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What ending DACA could mean for the U.S. economy

The deportation of 800,000 DACA recipients could slash the United States' GDP by about $433 billion over the next 10 years, per an estimate by the left-leaning think tank Center for American Progress. Here's how the end of DACA could impact the U.S. economy, state by state.

Data: Center for American Progress; Map: Andrew Witherspoon / Axios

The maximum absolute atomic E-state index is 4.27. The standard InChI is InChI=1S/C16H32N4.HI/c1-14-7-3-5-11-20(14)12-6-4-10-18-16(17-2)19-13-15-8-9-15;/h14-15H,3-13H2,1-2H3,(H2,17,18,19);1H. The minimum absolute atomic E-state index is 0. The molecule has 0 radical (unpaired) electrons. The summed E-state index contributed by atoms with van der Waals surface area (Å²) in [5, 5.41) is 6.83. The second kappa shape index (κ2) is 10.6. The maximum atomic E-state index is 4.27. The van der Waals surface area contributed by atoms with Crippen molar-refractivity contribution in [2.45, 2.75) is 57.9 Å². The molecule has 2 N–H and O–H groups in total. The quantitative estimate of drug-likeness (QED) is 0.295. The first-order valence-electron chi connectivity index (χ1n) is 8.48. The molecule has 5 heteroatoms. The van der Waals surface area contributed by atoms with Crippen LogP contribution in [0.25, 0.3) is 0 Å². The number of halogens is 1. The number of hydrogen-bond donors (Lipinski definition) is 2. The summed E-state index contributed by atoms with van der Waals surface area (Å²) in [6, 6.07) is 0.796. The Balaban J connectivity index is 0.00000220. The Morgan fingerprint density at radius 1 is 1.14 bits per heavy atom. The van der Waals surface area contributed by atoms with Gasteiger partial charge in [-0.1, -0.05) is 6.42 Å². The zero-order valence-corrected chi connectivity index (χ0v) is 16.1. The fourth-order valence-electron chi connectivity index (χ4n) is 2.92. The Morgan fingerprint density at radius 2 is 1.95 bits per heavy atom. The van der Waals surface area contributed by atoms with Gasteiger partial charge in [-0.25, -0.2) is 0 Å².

Highlights:

  • 91% of DACA recipients are employed, the Center for American Progress estimates.
  • 9 states will lose more than $1 billion annually if their DACA workers leave the workforce.
  • California would be hit the hardest, losing $11.6 billion in GDP every year. Close to 188,000 recipients work in California.
  • Massachusetts will see the highest impact per worker. Each worker lost will take away $87,875 from GDP, annually.
  • 30,000 people could lose their jobs every month as their DACA work permits expire, according to an estimate by FWD.us, Mark Zuckerberg's pro-immigration group.
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